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Dental mythbuster 28: Safeguarding adults at risk
Safeguarding adults at risk should be integrated into existing practice systems and processes for delivering care.
We will review this topic of safeguarding when we review the ‘safe’ key question which relates to regulation 13: Safeguarding service users from abuse and improper treatment.
Everyone who comes into contact with children and young adults at risk using health and care services have a responsibility to safeguard them from suffering any form of abuse or improper treatment while receiving care.
Part of our statutory duties to protect and promote the health, safety and welfare of people who use health and social care services. Risks to children and young adults using services are higher where systems and processes are weak and staff are not clear or do not know what to do when a safeguarding situation presents.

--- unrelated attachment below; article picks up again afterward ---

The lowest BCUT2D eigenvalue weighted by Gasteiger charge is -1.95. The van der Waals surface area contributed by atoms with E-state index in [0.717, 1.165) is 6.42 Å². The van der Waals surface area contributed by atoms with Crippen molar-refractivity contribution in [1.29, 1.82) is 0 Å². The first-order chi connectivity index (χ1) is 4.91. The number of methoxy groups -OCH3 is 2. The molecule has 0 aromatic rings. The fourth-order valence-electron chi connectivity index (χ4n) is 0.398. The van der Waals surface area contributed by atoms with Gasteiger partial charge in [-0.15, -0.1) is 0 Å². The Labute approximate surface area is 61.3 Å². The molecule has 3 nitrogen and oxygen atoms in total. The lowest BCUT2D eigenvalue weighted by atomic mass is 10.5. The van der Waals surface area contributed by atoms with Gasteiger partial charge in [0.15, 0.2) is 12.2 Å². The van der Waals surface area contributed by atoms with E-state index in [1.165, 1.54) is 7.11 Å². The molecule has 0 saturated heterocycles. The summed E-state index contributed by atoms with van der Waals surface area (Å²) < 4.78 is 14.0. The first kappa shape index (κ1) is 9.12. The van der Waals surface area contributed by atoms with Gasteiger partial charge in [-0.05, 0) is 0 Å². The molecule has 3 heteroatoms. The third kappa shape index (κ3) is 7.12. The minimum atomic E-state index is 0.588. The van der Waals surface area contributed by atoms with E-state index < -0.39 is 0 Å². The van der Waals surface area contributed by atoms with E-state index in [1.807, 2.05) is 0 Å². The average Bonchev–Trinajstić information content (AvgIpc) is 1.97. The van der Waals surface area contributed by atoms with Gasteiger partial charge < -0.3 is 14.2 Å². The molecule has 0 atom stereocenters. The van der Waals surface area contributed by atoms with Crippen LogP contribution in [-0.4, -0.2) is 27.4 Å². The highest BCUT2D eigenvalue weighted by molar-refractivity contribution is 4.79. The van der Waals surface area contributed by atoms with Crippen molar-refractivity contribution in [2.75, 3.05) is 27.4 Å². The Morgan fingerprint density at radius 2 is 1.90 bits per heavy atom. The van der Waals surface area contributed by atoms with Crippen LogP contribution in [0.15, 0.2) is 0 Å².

On inspection we will check what systems and processes are in place and how robust they are. This relates to key line of enquiry S1: how do systems, processes and practices keep people safe and safeguarded from abuse?
What to expect on inspection
When we inspect we need to see that all practice staff can demonstrate their competence in safeguarding adults at risk. They need to:
- demonstrate their understanding of the definition of an adult at risk and the types of abuse they may be subject to
- show awareness of the internal arrangements for recording a safeguarding adult concern and how this is included within the practice’s safeguarding adults policy
- show awareness of the external process for reporting the concern and how this is in line with local multi-agency policies and procedures.
Each practice should have a designated lead for safeguarding adults at risk. They should be aware of the respective safeguarding adults leads within the local clinical commissioning group (CCG) and the local authority safeguarding adults team.
We need to see evidence that:
- the practice gives sufficient priority to safeguarding adults at risk
- staff take a proactive approach to safeguarding and focus on prevention and early identification